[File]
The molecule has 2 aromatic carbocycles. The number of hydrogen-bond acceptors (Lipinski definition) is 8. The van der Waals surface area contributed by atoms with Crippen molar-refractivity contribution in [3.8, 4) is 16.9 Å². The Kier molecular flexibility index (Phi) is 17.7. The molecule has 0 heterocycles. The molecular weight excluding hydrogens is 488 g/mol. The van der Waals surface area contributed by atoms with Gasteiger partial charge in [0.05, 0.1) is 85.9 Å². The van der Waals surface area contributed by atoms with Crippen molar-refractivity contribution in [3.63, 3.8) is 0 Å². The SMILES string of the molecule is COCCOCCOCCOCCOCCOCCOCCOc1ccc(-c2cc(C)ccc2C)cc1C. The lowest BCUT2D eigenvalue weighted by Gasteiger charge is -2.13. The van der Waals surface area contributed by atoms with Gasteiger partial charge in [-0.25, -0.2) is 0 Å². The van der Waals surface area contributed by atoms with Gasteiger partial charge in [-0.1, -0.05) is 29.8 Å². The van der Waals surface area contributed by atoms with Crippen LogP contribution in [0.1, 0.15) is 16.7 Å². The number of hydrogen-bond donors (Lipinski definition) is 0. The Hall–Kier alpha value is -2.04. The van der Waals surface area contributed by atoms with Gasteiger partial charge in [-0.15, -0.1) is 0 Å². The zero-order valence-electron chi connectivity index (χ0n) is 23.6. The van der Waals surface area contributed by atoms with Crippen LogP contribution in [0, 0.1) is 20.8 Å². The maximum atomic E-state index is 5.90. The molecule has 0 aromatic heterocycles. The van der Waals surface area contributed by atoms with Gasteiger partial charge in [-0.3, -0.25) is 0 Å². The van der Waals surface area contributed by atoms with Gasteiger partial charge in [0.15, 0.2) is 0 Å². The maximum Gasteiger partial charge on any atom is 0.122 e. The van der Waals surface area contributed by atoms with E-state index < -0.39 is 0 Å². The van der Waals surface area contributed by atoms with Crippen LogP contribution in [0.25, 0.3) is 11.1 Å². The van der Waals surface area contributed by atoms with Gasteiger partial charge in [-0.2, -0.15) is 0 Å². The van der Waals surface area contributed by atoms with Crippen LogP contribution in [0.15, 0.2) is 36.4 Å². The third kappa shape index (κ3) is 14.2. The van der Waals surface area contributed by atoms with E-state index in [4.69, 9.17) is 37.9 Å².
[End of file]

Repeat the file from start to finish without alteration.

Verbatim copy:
The molecule has 2 aromatic carbocycles. The number of hydrogen-bond acceptors (Lipinski definition) is 8. The van der Waals surface area contributed by atoms with Crippen molar-refractivity contribution in [3.8, 4) is 16.9 Å². The Kier molecular flexibility index (Phi) is 17.7. The molecule has 0 heterocycles. The molecular weight excluding hydrogens is 488 g/mol. The van der Waals surface area contributed by atoms with Gasteiger partial charge in [0.05, 0.1) is 85.9 Å². The van der Waals surface area contributed by atoms with Crippen molar-refractivity contribution in [3.63, 3.8) is 0 Å². The SMILES string of the molecule is COCCOCCOCCOCCOCCOCCOCCOc1ccc(-c2cc(C)ccc2C)cc1C. The lowest BCUT2D eigenvalue weighted by Gasteiger charge is -2.13. The van der Waals surface area contributed by atoms with Gasteiger partial charge in [-0.25, -0.2) is 0 Å². The van der Waals surface area contributed by atoms with Gasteiger partial charge in [-0.1, -0.05) is 29.8 Å². The van der Waals surface area contributed by atoms with Crippen LogP contribution in [0.1, 0.15) is 16.7 Å². The number of hydrogen-bond donors (Lipinski definition) is 0. The Hall–Kier alpha value is -2.04. The van der Waals surface area contributed by atoms with Gasteiger partial charge in [-0.15, -0.1) is 0 Å². The zero-order valence-electron chi connectivity index (χ0n) is 23.6. The van der Waals surface area contributed by atoms with Crippen LogP contribution in [0, 0.1) is 20.8 Å². The maximum atomic E-state index is 5.90. The molecule has 0 aromatic heterocycles. The van der Waals surface area contributed by atoms with Gasteiger partial charge in [-0.3, -0.25) is 0 Å². The van der Waals surface area contributed by atoms with Gasteiger partial charge in [0.15, 0.2) is 0 Å². The maximum Gasteiger partial charge on any atom is 0.122 e. The van der Waals surface area contributed by atoms with E-state index < -0.39 is 0 Å². The van der Waals surface area contributed by atoms with Crippen LogP contribution in [0.25, 0.3) is 11.1 Å². The van der Waals surface area contributed by atoms with Gasteiger partial charge in [-0.2, -0.15) is 0 Å². The van der Waals surface area contributed by atoms with Crippen LogP contribution in [0.15, 0.2) is 36.4 Å². The third kappa shape index (κ3) is 14.2. The van der Waals surface area contributed by atoms with E-state index in [4.69, 9.17) is 37.9 Å².